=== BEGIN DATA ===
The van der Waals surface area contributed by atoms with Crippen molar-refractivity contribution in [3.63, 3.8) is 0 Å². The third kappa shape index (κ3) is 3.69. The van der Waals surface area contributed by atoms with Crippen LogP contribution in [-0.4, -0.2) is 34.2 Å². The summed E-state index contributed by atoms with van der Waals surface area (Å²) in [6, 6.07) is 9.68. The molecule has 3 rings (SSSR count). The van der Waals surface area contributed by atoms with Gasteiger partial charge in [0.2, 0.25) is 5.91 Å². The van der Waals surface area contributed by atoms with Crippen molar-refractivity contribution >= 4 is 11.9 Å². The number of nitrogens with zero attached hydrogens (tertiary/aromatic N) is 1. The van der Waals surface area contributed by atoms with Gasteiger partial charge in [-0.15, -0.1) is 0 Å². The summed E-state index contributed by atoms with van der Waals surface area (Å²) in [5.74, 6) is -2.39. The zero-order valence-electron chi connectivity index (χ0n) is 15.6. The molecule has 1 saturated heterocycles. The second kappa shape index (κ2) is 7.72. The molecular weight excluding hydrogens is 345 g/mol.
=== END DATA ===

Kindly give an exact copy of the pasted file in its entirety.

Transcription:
The van der Waals surface area contributed by atoms with Crippen molar-refractivity contribution in [3.63, 3.8) is 0 Å². The third kappa shape index (κ3) is 3.69. The van der Waals surface area contributed by atoms with Crippen LogP contribution in [-0.4, -0.2) is 34.2 Å². The summed E-state index contributed by atoms with van der Waals surface area (Å²) in [6, 6.07) is 9.68. The molecule has 3 rings (SSSR count). The van der Waals surface area contributed by atoms with Gasteiger partial charge in [0.2, 0.25) is 5.91 Å². The van der Waals surface area contributed by atoms with Crippen molar-refractivity contribution >= 4 is 11.9 Å². The number of nitrogens with zero attached hydrogens (tertiary/aromatic N) is 1. The van der Waals surface area contributed by atoms with Gasteiger partial charge in [-0.15, -0.1) is 0 Å². The summed E-state index contributed by atoms with van der Waals surface area (Å²) in [5.74, 6) is -2.39. The zero-order valence-electron chi connectivity index (χ0n) is 15.6. The molecule has 1 saturated heterocycles. The second kappa shape index (κ2) is 7.72. The molecular weight excluding hydrogens is 345 g/mol.